Moore, who handles about 55 funerals a year, has been busy lately. After November the ground is frozen too hard for grave digging. Townspeople who die in winter, are placed in temporary above-the-ground quarters and buried after the spring thaw.

The FBI and police confiscated all of Wilder’s clothing, along with blood and hair samples from his body. For his journey home, Wilder will be “outfitted with underwear and a smock similar to pajamas. He’ll go back very presentable,” Moore said.

As Wilder crisscrossed the country by car on his 8,000-mile odyssey of terror, authorities say, four women were left dead and four others vanished. Of the three who survived, one escaped. Another lived, though stabbed and left for dead. And the last, Tina Marie Risico, 16, is safe at home in Southern California, reportedly put on a plane by Wilder in one of the final, inexplicable acts of his life.

The girl’s safe passage home was no apparent change of heart or behavior by Wilder, police say. Shortly after he released Risico with a fistful of traveling money, Wilder tried to abduct a 12th woman, police say, in Wenham, Mass. She accepted the offer of a ride when her car broke down, then dived out of his car and escaped after he pulled a gun.

The unidentified woman was unaware the man was Wilder until police later pieced together his trail. A lawyer hired by Risico’s father said Saturday that the girl will sell her story to the highest bidder.

Still missing are Michelle Korfman, 17, of Boulder City, Nev.; Sheryl Bonaventura, 19, of Grand Junction, Colo.; Rosario Gonzalez, 20, of Miami; and Beth Kenyon, 23, of Coral Gables.


Christopher Wilder – From Miami Herald Files 4/11/84

Miami Herald File / 1984


Published May 13, 1984

The unmasking of Christopher Bernard Wilder as a homicidal sadist is an epic study of lost chances, frustration, and human tragedy.

Should police here have caught him before he embarked upon his travelogue of terror?

The question is legitimate.

For seven days they knew who he was. Yet no policeman ever questioned him, watched him or tried to detain him.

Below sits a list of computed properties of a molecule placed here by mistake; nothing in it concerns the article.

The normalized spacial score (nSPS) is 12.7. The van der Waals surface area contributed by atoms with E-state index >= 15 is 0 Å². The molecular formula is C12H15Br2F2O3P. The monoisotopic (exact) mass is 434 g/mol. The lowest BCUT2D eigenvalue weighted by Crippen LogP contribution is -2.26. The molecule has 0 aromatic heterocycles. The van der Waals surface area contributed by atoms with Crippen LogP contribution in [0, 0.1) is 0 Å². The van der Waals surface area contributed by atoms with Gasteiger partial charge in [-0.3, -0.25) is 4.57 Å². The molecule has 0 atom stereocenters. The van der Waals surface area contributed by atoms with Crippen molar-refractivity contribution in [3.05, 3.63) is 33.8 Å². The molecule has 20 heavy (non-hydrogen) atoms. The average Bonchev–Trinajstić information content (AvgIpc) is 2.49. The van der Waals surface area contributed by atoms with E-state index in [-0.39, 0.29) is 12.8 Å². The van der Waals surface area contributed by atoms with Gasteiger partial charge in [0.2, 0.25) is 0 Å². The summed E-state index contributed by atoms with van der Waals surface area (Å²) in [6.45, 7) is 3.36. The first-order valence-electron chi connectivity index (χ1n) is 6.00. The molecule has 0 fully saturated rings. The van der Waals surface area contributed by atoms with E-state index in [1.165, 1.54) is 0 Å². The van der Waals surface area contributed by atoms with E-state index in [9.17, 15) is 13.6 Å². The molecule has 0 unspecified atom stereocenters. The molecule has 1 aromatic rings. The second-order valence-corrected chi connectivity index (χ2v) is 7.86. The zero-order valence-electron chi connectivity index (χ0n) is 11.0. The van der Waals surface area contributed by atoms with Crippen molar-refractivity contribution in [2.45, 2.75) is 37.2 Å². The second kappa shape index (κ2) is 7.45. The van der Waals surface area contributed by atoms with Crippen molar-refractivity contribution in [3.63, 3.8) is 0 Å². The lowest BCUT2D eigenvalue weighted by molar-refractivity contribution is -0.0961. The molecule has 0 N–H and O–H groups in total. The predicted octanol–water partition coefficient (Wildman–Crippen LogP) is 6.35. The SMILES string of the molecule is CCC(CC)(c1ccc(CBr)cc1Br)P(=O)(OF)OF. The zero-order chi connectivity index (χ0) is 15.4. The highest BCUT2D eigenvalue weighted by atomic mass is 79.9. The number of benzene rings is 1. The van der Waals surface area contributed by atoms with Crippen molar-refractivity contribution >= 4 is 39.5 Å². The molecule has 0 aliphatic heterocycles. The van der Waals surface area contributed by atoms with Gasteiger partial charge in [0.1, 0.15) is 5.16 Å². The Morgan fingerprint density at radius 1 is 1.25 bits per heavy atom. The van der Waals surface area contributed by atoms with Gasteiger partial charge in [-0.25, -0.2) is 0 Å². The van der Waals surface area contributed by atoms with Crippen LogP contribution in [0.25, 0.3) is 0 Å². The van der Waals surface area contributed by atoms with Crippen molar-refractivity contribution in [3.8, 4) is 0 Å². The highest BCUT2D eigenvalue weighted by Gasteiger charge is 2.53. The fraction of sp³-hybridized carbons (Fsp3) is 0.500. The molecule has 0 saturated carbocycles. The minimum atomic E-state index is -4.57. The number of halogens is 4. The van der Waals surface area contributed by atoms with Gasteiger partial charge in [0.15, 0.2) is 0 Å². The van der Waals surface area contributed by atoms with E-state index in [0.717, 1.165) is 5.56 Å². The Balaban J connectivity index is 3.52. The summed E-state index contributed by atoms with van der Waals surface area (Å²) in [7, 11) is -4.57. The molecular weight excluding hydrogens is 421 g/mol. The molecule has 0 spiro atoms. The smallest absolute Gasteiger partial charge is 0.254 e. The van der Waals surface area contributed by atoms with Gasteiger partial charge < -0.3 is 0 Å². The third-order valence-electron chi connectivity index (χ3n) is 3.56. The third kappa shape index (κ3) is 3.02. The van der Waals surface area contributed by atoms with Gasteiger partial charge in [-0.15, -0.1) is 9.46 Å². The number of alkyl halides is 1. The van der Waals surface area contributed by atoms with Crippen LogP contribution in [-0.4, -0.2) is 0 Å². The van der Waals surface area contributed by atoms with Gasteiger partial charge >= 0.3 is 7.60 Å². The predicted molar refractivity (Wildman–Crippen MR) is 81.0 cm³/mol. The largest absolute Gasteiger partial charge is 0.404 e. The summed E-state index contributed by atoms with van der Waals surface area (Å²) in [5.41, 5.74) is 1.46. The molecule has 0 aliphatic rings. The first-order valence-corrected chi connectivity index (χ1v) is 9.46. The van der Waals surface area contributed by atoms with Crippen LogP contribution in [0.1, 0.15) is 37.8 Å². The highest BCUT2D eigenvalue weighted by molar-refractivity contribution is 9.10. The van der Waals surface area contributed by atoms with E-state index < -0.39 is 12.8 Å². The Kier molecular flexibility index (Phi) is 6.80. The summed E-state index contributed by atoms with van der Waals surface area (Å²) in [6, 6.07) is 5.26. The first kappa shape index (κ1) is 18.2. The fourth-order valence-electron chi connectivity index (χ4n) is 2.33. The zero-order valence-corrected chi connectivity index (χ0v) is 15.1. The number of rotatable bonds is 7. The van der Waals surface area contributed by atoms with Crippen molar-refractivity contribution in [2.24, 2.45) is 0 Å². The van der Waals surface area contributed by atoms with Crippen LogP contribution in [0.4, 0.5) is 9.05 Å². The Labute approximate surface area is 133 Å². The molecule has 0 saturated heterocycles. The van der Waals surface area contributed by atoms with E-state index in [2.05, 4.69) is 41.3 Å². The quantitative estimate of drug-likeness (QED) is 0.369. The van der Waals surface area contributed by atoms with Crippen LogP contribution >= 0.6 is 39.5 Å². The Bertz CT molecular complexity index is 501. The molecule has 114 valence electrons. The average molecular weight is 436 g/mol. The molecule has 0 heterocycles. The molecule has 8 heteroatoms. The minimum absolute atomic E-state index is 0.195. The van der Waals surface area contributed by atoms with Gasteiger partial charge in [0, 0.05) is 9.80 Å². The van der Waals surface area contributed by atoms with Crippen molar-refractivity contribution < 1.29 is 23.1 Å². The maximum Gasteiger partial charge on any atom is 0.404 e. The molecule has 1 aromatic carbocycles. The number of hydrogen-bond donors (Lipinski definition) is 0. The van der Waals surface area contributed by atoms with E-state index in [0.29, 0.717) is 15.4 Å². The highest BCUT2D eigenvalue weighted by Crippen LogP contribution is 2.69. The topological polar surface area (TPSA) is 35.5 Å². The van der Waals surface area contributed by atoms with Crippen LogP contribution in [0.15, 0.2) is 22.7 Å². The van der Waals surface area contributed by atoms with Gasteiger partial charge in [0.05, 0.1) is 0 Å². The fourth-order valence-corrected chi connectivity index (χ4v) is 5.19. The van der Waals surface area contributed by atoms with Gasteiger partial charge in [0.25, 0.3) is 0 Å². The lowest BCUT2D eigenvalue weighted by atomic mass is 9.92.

One officer, not assigned to the case, did telephone Wilder. He left a message on his answering machine. Wilder did not return the call.

In the blind and bitter anguish of hindsight, the families of two missing Miami women damn the bureaucracy of law enforcement.

“I went along. I was gullible,” said William Kenyon, whose daughter is missing. “Now, if anybody asked me how to handle a situation like this, I’d say take it into your own hands. Don’t count on the police for anything. They were negligent and unresponsive.”

“What proof did we have?” replied a disheartened homicide detective, Ray Nazario. “We had no proof he was a maniac.”

“Nobody expected we had a man who was going to go on an odyssey of murder across the United States,” said FBI man Joe Del Campo.

Wilder, 39, described by his sex therapist as a “deeply disturbed walking time bomb,” owned a Boynton Beach contracting firm, raced expensive sports cars, photographed beautiful women, then tortured and killed them.

“It all could have been prevented,” said Delores Londos, whose son intended to marry the first missing Miami woman. “That’s why the families are furious. You wonder what the police were doing. It just went on and on and on. We found out a lot from all this. We found out the system is really rotten.”

“Our police department did things the way they should have been done,” said Miami Homicide Detective Harvey Wasserman. “We followed police procedure, sound judgment and rules of law.”

“We could not pick him up,” said Metro Homicide Captain Robert W. McCarthy, whose men investigated the case of the second missing woman. “We had nothing to pick him up on. I wouldn’t authorize sending a homicide team all the way up to Palm Beach County to sit on a surveillance.”